August 19th, a major code upgrade was rolled out which implemented additional changes paving the way for better dashboard integrations, APIs, and hopefully more new features. If you setup your hotspots or applications with a Brandmeister API key prior to August 19, 2022, new keys are required. I was able to generate Brandmeister API v2 keys for Pi-Star: 4.1.6 / Dashboard: 20220819 and OpenSpot3 with firmware v62.
I was not able to save the API v2 key on an original OpenSpot (1) with the latest firmware available (0142). I was seeing the error message “Couldn’t save API key (Bad Request).” According to the support forums, they won’t be getting support for v2 either. New keys are supported on the 2, 3, and 4 OpenSpot models. If you had previously generated a v1 API key, it will continue to work for as long as Brandmeister allows.
I do not know if previous versions of Pi-STAR have been updated to support v2 API keys. To update a Pi-STAR to the latest revision, backup the existing configuration, download v4.1.4 on the Pi-Star site, flash to a new or the existing SD card. When configured, run update/upgrade and repeat, from the Configuration -> Expert option, until there are no more updates for both tasks. Pi-STAR cannot be upgraded version-to-version through the updater/upgrader.
Go to Configuration -> Expert -> under Full Edit, BM API. If you have an apikey entered these need to be updated, specifically apikeys that are 128-characters. It will look something like:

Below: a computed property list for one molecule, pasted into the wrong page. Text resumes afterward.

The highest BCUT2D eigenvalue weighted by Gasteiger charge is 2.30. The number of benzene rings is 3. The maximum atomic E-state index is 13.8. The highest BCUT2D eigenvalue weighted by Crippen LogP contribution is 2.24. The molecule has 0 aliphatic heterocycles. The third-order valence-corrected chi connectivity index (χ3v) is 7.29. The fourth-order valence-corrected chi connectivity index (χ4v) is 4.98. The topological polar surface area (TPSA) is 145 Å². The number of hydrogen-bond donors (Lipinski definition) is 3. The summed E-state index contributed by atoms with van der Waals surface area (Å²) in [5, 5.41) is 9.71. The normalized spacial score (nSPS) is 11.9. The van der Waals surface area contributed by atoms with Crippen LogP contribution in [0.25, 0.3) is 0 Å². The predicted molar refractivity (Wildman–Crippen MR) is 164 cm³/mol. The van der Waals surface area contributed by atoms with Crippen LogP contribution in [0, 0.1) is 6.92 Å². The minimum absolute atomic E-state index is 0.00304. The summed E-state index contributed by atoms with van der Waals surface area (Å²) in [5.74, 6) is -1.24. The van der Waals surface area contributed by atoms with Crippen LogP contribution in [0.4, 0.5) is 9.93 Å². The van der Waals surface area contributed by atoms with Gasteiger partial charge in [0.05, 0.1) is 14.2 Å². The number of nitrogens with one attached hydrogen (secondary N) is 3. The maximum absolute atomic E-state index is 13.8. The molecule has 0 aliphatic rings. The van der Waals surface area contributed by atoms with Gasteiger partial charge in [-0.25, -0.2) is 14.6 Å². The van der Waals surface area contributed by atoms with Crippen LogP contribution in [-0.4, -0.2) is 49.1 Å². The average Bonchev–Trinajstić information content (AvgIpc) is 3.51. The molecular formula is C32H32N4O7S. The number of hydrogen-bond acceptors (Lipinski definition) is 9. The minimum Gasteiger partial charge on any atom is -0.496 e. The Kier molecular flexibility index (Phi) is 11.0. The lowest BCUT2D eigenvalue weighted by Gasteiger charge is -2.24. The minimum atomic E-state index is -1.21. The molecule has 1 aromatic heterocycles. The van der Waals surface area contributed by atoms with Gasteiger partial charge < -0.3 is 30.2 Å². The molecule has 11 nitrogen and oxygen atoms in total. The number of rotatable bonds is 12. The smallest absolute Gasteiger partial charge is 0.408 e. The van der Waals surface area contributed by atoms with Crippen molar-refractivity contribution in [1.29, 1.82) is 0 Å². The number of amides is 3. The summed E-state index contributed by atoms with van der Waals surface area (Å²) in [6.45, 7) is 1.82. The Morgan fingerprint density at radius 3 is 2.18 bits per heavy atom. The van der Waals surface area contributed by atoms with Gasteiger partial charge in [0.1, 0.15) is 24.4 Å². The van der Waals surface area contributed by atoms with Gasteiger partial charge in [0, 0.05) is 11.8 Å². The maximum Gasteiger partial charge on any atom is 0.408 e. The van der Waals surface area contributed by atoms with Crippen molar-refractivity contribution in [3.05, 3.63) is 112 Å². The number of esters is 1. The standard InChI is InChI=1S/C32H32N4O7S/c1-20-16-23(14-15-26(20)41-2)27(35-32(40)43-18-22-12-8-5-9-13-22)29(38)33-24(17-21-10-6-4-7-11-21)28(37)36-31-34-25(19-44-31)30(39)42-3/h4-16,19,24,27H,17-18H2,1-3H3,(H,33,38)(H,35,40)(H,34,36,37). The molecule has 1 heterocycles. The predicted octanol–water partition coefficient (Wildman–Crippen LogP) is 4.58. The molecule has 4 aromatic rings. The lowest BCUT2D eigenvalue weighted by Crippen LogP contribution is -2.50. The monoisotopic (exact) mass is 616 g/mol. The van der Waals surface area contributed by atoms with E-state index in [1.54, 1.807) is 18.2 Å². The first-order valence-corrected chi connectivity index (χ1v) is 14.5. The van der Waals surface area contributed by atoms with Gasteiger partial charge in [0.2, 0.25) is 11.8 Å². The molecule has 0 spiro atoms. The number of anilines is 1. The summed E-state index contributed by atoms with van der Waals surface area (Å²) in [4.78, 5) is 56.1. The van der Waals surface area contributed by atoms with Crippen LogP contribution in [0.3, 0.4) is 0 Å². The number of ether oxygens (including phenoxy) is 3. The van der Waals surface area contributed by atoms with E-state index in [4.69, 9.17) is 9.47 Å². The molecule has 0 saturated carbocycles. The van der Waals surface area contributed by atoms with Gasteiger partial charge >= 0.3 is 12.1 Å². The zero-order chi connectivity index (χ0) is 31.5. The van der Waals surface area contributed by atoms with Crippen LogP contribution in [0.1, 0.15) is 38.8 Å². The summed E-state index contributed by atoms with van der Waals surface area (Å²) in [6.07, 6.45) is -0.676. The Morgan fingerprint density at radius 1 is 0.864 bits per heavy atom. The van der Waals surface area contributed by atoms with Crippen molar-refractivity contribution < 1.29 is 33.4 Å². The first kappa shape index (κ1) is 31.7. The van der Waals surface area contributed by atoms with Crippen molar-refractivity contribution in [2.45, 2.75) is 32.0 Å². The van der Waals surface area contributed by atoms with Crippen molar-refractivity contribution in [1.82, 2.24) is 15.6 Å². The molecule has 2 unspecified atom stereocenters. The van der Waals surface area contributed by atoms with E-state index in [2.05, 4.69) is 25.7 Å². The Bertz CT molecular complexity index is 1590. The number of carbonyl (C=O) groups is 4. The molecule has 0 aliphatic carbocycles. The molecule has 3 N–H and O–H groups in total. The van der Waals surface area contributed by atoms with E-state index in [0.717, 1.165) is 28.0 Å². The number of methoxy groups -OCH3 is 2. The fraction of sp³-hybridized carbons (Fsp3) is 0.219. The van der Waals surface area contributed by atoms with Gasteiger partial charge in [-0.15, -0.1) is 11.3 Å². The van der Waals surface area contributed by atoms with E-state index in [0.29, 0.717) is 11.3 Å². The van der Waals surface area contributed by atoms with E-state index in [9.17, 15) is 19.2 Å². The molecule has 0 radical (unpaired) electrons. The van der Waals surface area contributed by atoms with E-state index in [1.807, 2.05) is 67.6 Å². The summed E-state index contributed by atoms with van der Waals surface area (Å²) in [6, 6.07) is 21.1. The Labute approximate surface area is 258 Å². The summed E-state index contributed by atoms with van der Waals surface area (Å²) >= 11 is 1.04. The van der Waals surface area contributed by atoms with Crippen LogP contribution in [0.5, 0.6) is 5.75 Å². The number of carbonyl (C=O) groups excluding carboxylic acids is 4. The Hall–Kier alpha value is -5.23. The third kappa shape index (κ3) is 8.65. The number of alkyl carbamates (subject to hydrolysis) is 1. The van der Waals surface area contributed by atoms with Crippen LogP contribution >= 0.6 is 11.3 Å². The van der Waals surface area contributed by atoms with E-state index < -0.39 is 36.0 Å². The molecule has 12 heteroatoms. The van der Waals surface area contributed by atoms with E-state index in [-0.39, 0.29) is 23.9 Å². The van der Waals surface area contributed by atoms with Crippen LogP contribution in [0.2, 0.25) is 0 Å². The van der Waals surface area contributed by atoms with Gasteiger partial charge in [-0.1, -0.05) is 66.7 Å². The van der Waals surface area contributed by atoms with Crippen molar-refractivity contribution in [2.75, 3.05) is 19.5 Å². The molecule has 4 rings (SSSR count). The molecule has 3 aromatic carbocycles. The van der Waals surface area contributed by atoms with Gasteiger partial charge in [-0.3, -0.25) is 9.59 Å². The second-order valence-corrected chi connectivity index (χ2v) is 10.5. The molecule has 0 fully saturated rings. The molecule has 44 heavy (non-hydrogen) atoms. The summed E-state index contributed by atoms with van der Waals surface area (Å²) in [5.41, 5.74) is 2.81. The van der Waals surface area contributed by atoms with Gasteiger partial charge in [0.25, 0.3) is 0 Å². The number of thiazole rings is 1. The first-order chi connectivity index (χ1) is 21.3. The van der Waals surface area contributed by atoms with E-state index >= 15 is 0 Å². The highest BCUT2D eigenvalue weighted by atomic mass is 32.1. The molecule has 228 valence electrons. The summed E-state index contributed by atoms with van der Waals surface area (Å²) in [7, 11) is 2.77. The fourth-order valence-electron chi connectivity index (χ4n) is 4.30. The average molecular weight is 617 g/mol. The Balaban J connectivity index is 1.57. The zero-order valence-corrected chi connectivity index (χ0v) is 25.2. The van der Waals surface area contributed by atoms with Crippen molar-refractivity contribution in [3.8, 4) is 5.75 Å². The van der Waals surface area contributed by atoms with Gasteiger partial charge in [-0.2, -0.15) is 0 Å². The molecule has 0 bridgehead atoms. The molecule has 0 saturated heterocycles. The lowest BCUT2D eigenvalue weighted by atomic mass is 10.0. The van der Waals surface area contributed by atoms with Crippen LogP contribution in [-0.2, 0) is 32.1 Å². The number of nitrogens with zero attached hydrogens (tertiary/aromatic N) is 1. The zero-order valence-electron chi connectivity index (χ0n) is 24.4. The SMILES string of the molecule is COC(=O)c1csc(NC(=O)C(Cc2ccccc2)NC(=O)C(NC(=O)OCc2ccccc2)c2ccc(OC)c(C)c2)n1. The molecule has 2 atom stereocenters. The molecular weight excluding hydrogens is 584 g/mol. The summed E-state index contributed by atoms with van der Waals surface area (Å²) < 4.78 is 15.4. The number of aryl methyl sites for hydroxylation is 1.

The 128-character API keys will continue to work for an undetermined amount of time. Follow the Brandmeister blog post to generate updated API keys. If you don’t have an apikey entered and don’t want one, you don’t need to do anything.
What alternatives are there to Brandmeister? Networks such as DMR+ and FreeDMR are popular in Europe/UK. HBLink reflectors are available but only offer a few select talkgroups. TGIF is a smaller DMR network implementation. They do not have many restrictions on device configuration. Though TGIF does have an “Ohio” talkgroup, it’s not the same everyone knows and loves on Brandmeister. As an admin, TGIF is much easier to work with. Running a linking system that has links to Brandmeister, TGIF, and HBLink, users don’t use alternative options, even though they complain about Brandmeister. Brandmeister is what they know and love. They won’t venture out to use other, more stable options, therefore remaining appliance operators.
Thanks for reading and 73… de Jeff – K8JTK